Call for Papers: (3-2018) Pluralist Thinking in Economic and Socioeconomic Education

                           

The Journal of Social Science Education will publish a special issue in August 2018 on the theme of “Pluralist Thinking in Economic and Socioeconomic Education”. The issue will edited by Reinhold Hedtke, Bielefeld University, Germany.

For more than ten years, pluralism in economics and in the education of economists has been a hot issue. Contemporary criticism of conventional economics education has started around the turn of the millennium with student initiatives for pluralist economics like the post-autistic economics movement – with a stronghold in France (autisme-économie) – and gained momentum after the financial crisis of 2007/2008. Students turned against the perceived one-sidedness of syllabi, textbooks and exams of their universities and against economists and economics’ lack of contact with reality. In consequence, economic plurality and pluralism in economic(s) education was put onto the public agenda, initiated controversies and triggered changes in policies of higher education.

Recent student movements, however, are not the first and only stage for the debate on pluralism in economics and economic plurality. On the contrary, methodological, paradigmatic and theoretical pluralism in economic research has triggered a controversial scholarly debate. It involves key questions of teaching economics and business studies in the right way, at universities as well as at schools. Moreover, since citizens and voters, pupils and students are confronted with contentious issues concerning economic policies and their pluralist scientific rationales.

However, we do not know much about the impact of these debates on curricula, schools, textbooks, classroom practices and teacher training. Undergraduates, in principle, may be fortunate to find a more pluralist place for studying – as far as there are heterodox professors left – and overcome economics’ orthodoxy by changing the university or, at least, the department. Others may join ongoing protest movements for pluralist economics or educate themselves via pluralist platforms and webs of knowledge. In contrast, pupils and students of secondary and vocational schools as well as trainee teachers normally do not have these options. As a rule, they have to come to terms with the established curricula, content, textbooks and exams.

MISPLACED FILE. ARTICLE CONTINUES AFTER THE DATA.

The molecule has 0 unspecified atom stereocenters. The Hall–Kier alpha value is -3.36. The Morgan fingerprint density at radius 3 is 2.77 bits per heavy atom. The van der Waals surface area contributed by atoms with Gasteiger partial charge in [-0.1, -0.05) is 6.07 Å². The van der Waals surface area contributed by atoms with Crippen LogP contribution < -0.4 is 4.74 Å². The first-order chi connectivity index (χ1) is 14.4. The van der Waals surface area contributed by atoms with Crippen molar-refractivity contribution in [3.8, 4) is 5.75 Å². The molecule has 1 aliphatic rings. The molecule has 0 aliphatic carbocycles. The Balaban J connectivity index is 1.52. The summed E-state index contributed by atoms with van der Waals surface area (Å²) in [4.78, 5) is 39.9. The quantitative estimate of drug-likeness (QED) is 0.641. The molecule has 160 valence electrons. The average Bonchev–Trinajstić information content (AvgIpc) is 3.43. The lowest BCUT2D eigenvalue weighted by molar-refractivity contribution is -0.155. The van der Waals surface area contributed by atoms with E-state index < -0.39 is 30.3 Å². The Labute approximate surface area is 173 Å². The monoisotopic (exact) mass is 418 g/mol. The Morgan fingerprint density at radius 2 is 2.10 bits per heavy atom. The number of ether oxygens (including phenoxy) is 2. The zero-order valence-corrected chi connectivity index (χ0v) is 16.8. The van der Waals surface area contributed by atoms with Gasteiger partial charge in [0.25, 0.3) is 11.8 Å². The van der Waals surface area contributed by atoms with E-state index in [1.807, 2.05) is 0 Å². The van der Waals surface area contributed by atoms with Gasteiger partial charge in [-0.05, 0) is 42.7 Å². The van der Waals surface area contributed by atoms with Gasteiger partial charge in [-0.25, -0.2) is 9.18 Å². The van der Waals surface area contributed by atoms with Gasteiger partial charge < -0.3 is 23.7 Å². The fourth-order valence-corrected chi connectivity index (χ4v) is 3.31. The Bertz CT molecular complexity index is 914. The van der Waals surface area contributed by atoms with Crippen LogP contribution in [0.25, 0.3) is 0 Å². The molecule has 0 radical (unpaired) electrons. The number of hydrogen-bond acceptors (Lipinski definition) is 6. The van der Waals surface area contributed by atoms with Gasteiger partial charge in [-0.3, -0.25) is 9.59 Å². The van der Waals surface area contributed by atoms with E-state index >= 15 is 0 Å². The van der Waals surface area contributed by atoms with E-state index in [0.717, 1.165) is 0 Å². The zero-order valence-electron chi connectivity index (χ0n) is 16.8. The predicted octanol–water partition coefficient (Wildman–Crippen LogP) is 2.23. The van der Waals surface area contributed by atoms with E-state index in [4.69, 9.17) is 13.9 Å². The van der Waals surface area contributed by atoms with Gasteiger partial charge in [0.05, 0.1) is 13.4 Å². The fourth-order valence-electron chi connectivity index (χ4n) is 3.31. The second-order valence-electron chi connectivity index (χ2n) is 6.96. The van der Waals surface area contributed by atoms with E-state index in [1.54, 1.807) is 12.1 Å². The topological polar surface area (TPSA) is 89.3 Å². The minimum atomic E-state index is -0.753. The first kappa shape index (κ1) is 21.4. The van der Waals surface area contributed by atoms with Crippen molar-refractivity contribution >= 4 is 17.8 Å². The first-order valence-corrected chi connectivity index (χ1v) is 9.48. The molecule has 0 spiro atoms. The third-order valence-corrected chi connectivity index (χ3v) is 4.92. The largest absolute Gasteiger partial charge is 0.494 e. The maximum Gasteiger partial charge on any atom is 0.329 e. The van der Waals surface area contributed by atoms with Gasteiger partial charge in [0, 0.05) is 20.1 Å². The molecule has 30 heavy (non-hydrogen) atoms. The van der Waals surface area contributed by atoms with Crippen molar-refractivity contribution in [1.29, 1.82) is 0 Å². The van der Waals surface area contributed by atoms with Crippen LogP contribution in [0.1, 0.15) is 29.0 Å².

Against this backdrop, the thematic issue of the JSSE addresses phenomena, findings, problems and educational approaches of economic plurality and pluralism in economic research at different levels and in different contexts of the educational system. The issue will focus on teaching and learning in schools, on teacher education at universities and teacher training colleges and on social representations of economic plurality held by young people.

The thematic issue calls for deeper analyses of the underlying justifications and assumptions, guiding educational conventions and ideologies, corresponding policies, practices and vested interests. It welcomes papers of different formats, such as theoretical and conceptual or empirical papers, policy and curriculum analyses, comparative analyses, process tracing and discourse analyses as well as actor-centred empirical school and classroom research. We also look for qualitative research like ethnography of classroom practice, case studies of pluralist lessons or studies of pluralist teaching cultures.